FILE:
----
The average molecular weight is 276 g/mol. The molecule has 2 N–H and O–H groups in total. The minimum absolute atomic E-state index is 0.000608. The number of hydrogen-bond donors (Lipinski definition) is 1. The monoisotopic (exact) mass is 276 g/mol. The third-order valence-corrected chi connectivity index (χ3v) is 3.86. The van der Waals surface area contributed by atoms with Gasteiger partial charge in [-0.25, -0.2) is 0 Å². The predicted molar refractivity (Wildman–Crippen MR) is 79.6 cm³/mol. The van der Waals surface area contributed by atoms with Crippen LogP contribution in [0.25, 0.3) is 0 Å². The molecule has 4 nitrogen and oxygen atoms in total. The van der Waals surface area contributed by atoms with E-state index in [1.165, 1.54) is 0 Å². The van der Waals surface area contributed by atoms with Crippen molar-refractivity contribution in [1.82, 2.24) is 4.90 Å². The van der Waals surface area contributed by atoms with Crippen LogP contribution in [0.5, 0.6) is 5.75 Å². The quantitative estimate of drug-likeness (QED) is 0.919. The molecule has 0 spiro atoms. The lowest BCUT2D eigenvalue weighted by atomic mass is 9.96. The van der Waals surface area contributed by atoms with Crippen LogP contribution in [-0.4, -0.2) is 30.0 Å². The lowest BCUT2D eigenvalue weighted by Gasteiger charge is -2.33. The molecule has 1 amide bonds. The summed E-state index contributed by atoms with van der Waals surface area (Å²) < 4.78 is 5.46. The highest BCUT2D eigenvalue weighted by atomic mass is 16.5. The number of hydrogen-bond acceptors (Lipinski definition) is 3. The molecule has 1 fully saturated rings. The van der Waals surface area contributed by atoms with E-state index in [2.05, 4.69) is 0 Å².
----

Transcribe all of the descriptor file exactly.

The average molecular weight is 276 g/mol. The molecule has 2 N–H and O–H groups in total. The minimum absolute atomic E-state index is 0.000608. The number of hydrogen-bond donors (Lipinski definition) is 1. The monoisotopic (exact) mass is 276 g/mol. The third-order valence-corrected chi connectivity index (χ3v) is 3.86. The van der Waals surface area contributed by atoms with Gasteiger partial charge in [-0.25, -0.2) is 0 Å². The predicted molar refractivity (Wildman–Crippen MR) is 79.6 cm³/mol. The van der Waals surface area contributed by atoms with Crippen LogP contribution in [0.25, 0.3) is 0 Å². The molecule has 4 nitrogen and oxygen atoms in total. The van der Waals surface area contributed by atoms with E-state index in [1.165, 1.54) is 0 Å². The van der Waals surface area contributed by atoms with Crippen molar-refractivity contribution in [1.82, 2.24) is 4.90 Å². The van der Waals surface area contributed by atoms with Crippen LogP contribution in [0.5, 0.6) is 5.75 Å². The quantitative estimate of drug-likeness (QED) is 0.919. The molecule has 0 spiro atoms. The lowest BCUT2D eigenvalue weighted by atomic mass is 9.96. The van der Waals surface area contributed by atoms with Crippen LogP contribution in [-0.4, -0.2) is 30.0 Å². The lowest BCUT2D eigenvalue weighted by Gasteiger charge is -2.33. The molecule has 1 amide bonds. The summed E-state index contributed by atoms with van der Waals surface area (Å²) < 4.78 is 5.46. The highest BCUT2D eigenvalue weighted by atomic mass is 16.5. The number of hydrogen-bond acceptors (Lipinski definition) is 3. The molecule has 1 fully saturated rings. The van der Waals surface area contributed by atoms with E-state index in [2.05, 4.69) is 0 Å².